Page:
Stormbringer was the second and final album recorded by this version of the band (commonly referred to as the Mk III lineup). Contrary to what the album's title might suggest, there is very little heavy metal thunder to be found on Stormbringer. It's one of the band's most laid-back efforts ever. Blackmore's guitar-playing is very blues-based here, and Lord's keyboards often sound extraneous in these rootsier songs. Stormbringer never quite catches fire, but it does contain a riveting blues shuffle ("You Can't Do It Right") and two fairly compelling ballads ("Holy Man", "Soldier Of Fortune").

Track Listing:

1. Stormbringer
2. Love Don't Mean A Thing
3. Holy Man
4. Hold On
5. Lady Double Dealer
6. You Can't Do It Right
7. High Ball Shooter
8. The Gypsy
9. Soldier Of Fortune

The long-standing trio of Blackmore, Lord, and Paice didn't remain unbroken much longer. After Stormbringer was released, Blackmore became displeased with the band's direction, and left to form Rainbow. He was replaced by the late Tommy Bolin, who had previously played with Zephyr and the James Gang. Glenn Hughes had just played on Bolin's solo album Teaser. Bolin was an inspired choice; he was less bombastic than Blackmore, but his versatility and virtuosity was well-suited to Purple's changing sound.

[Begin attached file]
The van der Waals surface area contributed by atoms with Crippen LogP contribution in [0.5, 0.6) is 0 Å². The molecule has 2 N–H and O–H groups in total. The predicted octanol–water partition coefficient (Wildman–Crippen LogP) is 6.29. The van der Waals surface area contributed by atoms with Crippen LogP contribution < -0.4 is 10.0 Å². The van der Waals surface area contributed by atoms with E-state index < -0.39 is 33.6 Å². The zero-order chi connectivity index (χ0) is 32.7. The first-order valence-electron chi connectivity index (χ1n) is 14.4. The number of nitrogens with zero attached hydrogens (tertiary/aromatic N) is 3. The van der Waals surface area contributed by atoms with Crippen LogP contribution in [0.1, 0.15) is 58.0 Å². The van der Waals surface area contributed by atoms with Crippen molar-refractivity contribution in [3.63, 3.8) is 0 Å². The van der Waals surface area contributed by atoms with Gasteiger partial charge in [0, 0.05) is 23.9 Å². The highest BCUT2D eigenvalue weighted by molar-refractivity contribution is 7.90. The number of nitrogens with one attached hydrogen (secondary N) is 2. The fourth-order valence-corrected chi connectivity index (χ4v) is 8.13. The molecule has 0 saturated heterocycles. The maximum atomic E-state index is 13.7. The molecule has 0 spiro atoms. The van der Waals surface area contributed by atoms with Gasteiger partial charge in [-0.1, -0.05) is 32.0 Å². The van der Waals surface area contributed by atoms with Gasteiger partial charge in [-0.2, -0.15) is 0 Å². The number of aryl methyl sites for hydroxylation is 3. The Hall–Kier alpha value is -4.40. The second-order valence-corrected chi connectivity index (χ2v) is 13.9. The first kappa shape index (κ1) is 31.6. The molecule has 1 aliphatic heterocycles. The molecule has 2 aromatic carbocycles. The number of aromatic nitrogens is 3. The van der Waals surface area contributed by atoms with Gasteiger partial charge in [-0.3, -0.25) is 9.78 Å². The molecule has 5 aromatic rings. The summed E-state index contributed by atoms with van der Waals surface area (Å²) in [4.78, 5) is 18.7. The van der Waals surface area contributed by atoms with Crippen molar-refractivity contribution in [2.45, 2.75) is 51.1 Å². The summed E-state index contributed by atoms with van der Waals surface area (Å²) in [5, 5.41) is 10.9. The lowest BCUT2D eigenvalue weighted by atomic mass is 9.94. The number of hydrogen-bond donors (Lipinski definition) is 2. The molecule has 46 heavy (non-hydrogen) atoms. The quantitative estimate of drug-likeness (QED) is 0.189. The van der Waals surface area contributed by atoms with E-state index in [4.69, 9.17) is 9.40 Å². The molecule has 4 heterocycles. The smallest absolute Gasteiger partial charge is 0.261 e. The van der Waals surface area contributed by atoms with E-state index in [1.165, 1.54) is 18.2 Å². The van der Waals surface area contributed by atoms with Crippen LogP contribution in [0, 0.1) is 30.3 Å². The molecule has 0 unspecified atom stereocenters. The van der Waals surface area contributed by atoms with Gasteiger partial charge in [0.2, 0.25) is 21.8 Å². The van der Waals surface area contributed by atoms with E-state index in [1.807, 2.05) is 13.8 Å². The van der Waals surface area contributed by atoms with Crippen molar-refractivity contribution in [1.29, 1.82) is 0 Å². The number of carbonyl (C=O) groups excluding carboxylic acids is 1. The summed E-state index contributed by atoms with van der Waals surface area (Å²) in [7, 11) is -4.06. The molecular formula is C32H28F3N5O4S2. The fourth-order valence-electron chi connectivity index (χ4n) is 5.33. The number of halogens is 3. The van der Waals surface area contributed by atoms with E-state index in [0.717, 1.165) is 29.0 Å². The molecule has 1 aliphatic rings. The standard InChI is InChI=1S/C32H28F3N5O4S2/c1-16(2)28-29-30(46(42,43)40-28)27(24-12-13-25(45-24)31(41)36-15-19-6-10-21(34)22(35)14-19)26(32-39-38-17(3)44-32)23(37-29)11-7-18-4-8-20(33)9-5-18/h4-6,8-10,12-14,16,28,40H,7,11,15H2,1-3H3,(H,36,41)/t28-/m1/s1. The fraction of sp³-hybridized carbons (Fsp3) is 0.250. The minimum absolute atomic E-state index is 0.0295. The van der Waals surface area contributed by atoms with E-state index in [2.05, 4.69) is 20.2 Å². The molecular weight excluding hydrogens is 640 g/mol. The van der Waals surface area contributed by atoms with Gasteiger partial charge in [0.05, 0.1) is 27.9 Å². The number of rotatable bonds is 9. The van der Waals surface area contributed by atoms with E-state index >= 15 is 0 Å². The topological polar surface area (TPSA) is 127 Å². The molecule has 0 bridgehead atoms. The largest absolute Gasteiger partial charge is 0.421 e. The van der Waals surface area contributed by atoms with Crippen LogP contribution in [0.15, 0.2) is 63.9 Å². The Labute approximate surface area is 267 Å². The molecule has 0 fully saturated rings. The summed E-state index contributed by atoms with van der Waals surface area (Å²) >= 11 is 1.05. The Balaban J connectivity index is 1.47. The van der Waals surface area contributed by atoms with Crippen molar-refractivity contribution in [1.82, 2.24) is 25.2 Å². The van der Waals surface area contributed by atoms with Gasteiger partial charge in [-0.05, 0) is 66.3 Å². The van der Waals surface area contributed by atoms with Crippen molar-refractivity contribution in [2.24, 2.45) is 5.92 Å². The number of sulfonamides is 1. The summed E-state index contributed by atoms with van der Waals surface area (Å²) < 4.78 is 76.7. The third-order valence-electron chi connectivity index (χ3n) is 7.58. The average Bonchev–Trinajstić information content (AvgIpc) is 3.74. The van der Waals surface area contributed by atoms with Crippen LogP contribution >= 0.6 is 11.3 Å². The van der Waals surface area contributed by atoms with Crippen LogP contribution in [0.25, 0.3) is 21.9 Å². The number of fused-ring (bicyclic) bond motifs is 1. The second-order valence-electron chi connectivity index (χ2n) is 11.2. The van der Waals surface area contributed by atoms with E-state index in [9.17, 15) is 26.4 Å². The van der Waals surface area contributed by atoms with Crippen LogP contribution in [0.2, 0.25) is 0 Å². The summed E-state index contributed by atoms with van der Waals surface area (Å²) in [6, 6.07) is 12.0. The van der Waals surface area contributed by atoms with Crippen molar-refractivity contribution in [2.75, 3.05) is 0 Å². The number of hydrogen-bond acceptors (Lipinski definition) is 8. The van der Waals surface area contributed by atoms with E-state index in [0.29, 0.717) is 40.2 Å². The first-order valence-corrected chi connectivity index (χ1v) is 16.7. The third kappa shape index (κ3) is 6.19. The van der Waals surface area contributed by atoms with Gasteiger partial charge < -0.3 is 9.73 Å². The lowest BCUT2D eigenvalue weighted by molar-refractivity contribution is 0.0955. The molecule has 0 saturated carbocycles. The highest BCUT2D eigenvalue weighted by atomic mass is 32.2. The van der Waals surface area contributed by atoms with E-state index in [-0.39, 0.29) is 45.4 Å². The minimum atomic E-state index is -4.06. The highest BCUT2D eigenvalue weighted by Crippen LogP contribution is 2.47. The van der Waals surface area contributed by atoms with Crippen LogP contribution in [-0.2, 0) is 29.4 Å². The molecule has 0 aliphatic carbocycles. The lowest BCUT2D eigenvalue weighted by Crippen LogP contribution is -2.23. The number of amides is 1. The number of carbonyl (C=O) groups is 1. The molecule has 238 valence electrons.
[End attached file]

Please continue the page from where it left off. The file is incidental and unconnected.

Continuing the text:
This Mk IV lineup recorded only one proper album, 1975's Come Taste The Band. It was a good album with no bad tracks, but it fell short of greatness. This was no fault of Bolin's; he was an impressive guitarist who could withstand comparison to Blackmore. "Comin' Home" and "Dealer" deliver the hard-rock goods, while several other songs ("Gettin' Tighter", "Love Child") contain intriguing jazz elements bearing Bolin's personal stamp. Come Taste The Band was easily superior to Stormbringer, suggesting that this lineup had the ability to achieve better things over time. But time turned out to be in short supply; Deep Purple soon disbanded, and Bolin died from a drug overdose less than a year later. Deep Purple would later be reborn in 1984 when the Mk II lineup returned.

Track Listing:

1. Comin' Home
2. Lady Luck
3. Gettin' Tighter
4. Dealer
5. I Need Love
6. Drifter
7. Love Child
8a. This Time Around
8b. Owed to 'G'
9. You Keep On Moving

Deep Purple now must rival the Grateful Dead in terms of how many live albums have been released with their name. Many live titles are out of print; on this page, I have reviewed DP live releases which I think are key to their history but are not currently in print. Two of those albums were released shortly after Purple's initial demise in 1976. Made In Europe was recorded during Blackmore's last days with the band, while Last Concert In Japan was recorded with Bolin. Of course, neither should be confused with 1972's Made In Japan.

Made In Europe was recorded with the Mk III lineup, and consists of performances of songs from that lineup's two studio albums. Much better material could have been chosen, but the allotted songs are performed very well, displaying the band as a tightly-rehearsed unit. Blackmore's fiery guitar playing gives the songs a big boost, though the entire band is in good form.